“The role of a school board member is much different than I originally thought it would be, but I’m glad I did it,” Croft wrote. “Through my experiences, I now know and understand so much more about school districts, school finance, and people — including myself. It has always been my intention to make the best decision possible with the information available at the time.

“Even with the best of intentions, things don’t always end up working out the way we expect or hope. Hindsight is a window to valuable lessons, and I’ve certainly learned many during my time as a board member. I understand leaving mid-term is certainly not ideal. The decision was not an easy one, but it is the right one for me,” Croft continued.

Sidney officer shot

Two Sidney Police officers serving a warrant on Oct. 6 came under fire when the suspect allegedly began shooting at them. One officer — Sgt. Tim Kennedy — was shot during the incident.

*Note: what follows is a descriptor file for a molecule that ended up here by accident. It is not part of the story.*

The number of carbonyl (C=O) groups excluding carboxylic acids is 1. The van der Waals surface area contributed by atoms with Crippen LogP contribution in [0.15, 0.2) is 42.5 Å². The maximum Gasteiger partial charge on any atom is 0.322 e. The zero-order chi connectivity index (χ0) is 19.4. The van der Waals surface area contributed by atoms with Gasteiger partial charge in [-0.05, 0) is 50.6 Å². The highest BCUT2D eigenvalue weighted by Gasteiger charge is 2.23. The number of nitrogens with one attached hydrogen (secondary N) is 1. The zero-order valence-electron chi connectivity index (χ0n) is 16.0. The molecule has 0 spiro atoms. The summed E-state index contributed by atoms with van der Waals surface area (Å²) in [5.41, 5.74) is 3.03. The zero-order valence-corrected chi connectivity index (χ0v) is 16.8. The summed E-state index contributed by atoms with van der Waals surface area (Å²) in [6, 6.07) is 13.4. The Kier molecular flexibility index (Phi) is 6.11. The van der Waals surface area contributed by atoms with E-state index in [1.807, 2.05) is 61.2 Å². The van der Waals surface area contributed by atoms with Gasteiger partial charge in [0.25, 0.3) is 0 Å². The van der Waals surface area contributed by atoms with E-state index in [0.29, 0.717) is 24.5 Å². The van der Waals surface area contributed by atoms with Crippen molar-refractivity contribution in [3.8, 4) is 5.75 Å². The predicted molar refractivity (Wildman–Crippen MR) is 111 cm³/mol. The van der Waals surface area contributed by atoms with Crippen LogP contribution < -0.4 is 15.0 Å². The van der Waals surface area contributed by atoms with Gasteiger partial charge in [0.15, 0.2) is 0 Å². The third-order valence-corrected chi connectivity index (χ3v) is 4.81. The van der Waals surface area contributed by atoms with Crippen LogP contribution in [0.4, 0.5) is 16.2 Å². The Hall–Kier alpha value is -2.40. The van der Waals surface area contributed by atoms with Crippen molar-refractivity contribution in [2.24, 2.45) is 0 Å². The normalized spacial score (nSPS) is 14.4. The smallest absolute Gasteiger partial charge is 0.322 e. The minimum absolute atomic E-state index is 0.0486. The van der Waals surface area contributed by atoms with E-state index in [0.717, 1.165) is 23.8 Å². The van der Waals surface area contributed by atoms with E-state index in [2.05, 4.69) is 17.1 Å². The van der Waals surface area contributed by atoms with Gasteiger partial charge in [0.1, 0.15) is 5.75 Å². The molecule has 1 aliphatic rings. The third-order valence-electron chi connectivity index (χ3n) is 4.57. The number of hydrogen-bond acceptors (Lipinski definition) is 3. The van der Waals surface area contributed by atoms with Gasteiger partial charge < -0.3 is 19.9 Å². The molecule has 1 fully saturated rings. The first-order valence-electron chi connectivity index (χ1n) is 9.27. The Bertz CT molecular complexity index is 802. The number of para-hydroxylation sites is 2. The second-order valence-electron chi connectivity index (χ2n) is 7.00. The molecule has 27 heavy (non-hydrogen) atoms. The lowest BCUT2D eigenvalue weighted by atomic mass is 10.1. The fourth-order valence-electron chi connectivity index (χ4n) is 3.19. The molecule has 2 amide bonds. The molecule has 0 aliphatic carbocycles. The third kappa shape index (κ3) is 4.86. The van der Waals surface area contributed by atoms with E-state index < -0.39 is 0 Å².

Brandon L. Steele, 34, of Sidney, faces attempted murder, possessing a weapon while under disability, and two felonious assault charges.

On Wednesday, Oct. 6, 2021, at about 10:30 p.m., Sidney police officer, Sgt. Tim Kennedy and Patrol Officer Brandon M. Heindl attempted to take Steele into custody at his home, 718 Lynn St., on an arrest warrant for child pornography. Steele fled. While in pursuit, they “voiced” him initially. And later, when Heindel came across him around the 700 block of Ronan Street, Heindel activated his Taser. Steele shot at Heindel and missed and kept moving. A few minutes later, Kennedy closed in on Steele’s position near the 700 block of Taft Street and tried to get him to lie on the ground. That’s when Steele fired at Kennedy, shooting him. Steele used the opportunity to escape and fled into the woods.

The bullet that hit Kennedy entered near his hip and its trajectory traveled inside his body upward into his abdomen, creating a critical, life-threatening situation. Kennedy was rushed to Wilson Memorial Hospital in Sidney and then was taken by Care Flight to Miami Valley Hospital in Dayton, where he underwent emergency surgery. Afterward, Kennedy remained in stable condition until being released from the hospital six days later, on Oct. 12.